3. Watch the location, counting the numbers of boys and girls you see, making hash marks in your data table. You should try and observe at least 50 different people at each location. The more people you observe, then the better and more meaningful your results will be!
  4. When you are done observing the different locations, it is time to count up your data. Add up the total number of marks for each category: male or female. Then add the two numbers together to calculate the total number of people.
  5. You will want to express your results as a percentage. This way, if you observed more total people at the grocery store than at the playground you can still compare your results. To calculate the percentage of females, divide the number of females by the total number of people from that location and multiply your answer by 100. To calculate the percentage of males, divide the number of males by the total number of people from that location and multiply your answer by 100.
  6. Now you can make a graph of your data. A bar graph is the best type of graph for this type of data. Put a percentage scale on the left side of the graph (the Y-axis) from 0 to 100%. Draw a bar for each gender from each location up to the correct percentage value. Now you can analyze your results by looking for gender bias. Where did you find them?
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  • Gender bias can also be found in preferences. You can use a survey to ask participants about their preferences. Do boys and girls choose different books, games, sports, TV shows, or movies? Do boys and girls prefer different colors? What other stereotypes can you test?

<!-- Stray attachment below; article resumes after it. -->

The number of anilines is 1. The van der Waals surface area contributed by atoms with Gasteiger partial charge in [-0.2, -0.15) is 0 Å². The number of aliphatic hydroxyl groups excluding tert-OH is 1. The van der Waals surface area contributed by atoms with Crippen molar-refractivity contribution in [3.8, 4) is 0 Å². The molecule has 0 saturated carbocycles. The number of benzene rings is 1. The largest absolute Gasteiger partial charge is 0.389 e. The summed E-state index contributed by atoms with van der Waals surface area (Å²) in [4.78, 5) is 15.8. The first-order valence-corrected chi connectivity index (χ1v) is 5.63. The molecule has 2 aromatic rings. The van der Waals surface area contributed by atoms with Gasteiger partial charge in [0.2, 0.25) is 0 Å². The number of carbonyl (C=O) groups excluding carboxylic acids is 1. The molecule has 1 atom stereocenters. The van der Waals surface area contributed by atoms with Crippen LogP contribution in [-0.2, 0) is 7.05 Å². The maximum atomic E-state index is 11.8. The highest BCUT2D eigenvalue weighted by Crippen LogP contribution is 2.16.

• Gender is only one type of bias. There can also be bias in age, class, ethnicity, or religion among participants. Devise a study that looks for other types of bias in the community. Can you think of a way to challenge the stereotypes?


If you like this project, you might enjoy exploring these related careers:

Career Profile
Any time there is more than one person in a room, there is potential for a social interaction to occur or for a group to form. Sociologists study these interactions—how and why groups and societies form, and how outside events like health issues, technology, and crime affect both the societies and the individuals. If you already like to think about how people interact as individuals and in groups, then you're thinking like a sociologist! Read more

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General citation information is provided here. Be sure to check the formatting, including capitalization, for the method you are using and update your citation, as needed.

MLA Style

Science Buddies Staff. "Boys and Girls All Around the Town." Science Buddies, 20 Nov. 2020, https://www.sciencebuddies.org/science-fair-projects/project-ideas/Soc_p011/sociology/gender-stereotypes. Accessed 21 Apr. 2024.

APA Style

Science Buddies Staff. (2020, November 20). Boys and Girls All Around the Town. Retrieved from https://www.sciencebuddies.org/science-fair-projects/project-ideas/Soc_p011/sociology/gender-stereotypes

Last edit date: 2020-11-20